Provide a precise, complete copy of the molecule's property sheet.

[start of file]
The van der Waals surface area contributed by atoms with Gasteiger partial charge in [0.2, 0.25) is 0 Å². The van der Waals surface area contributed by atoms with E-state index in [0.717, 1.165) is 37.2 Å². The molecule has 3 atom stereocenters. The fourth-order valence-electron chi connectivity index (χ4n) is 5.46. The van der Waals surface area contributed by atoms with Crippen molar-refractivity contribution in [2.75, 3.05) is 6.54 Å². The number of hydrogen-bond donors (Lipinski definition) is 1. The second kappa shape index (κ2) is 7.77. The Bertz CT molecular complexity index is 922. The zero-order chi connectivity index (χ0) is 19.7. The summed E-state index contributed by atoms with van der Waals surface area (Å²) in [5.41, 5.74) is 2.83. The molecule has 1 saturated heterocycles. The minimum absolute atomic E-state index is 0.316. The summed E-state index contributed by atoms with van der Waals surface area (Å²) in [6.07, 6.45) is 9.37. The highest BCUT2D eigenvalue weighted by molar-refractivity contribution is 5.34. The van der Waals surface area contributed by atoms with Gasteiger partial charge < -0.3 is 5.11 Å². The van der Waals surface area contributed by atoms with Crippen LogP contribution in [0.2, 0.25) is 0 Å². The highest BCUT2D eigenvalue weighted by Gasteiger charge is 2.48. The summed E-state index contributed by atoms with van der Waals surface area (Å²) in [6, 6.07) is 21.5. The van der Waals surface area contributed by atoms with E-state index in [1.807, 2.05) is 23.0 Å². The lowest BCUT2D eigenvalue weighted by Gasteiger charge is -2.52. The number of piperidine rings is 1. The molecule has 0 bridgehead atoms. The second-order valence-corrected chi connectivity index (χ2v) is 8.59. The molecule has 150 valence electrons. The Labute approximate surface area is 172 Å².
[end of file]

The van der Waals surface area contributed by atoms with Gasteiger partial charge in [0.2, 0.25) is 0 Å². The van der Waals surface area contributed by atoms with E-state index in [0.717, 1.165) is 37.2 Å². The molecule has 3 atom stereocenters. The fourth-order valence-electron chi connectivity index (χ4n) is 5.46. The van der Waals surface area contributed by atoms with Crippen molar-refractivity contribution in [2.75, 3.05) is 6.54 Å². The number of hydrogen-bond donors (Lipinski definition) is 1. The second kappa shape index (κ2) is 7.77. The Bertz CT molecular complexity index is 922. The zero-order chi connectivity index (χ0) is 19.7. The summed E-state index contributed by atoms with van der Waals surface area (Å²) in [5.41, 5.74) is 2.83. The molecule has 1 saturated heterocycles. The minimum absolute atomic E-state index is 0.316. The summed E-state index contributed by atoms with van der Waals surface area (Å²) in [6.07, 6.45) is 9.37. The highest BCUT2D eigenvalue weighted by molar-refractivity contribution is 5.34. The van der Waals surface area contributed by atoms with Gasteiger partial charge < -0.3 is 5.11 Å². The van der Waals surface area contributed by atoms with Crippen LogP contribution in [0.2, 0.25) is 0 Å². The highest BCUT2D eigenvalue weighted by Gasteiger charge is 2.48. The summed E-state index contributed by atoms with van der Waals surface area (Å²) in [6, 6.07) is 21.5. The van der Waals surface area contributed by atoms with E-state index in [1.807, 2.05) is 23.0 Å². The lowest BCUT2D eigenvalue weighted by Gasteiger charge is -2.52. The number of piperidine rings is 1. The molecule has 0 bridgehead atoms. The second-order valence-corrected chi connectivity index (χ2v) is 8.59. The molecule has 150 valence electrons. The Labute approximate surface area is 172 Å².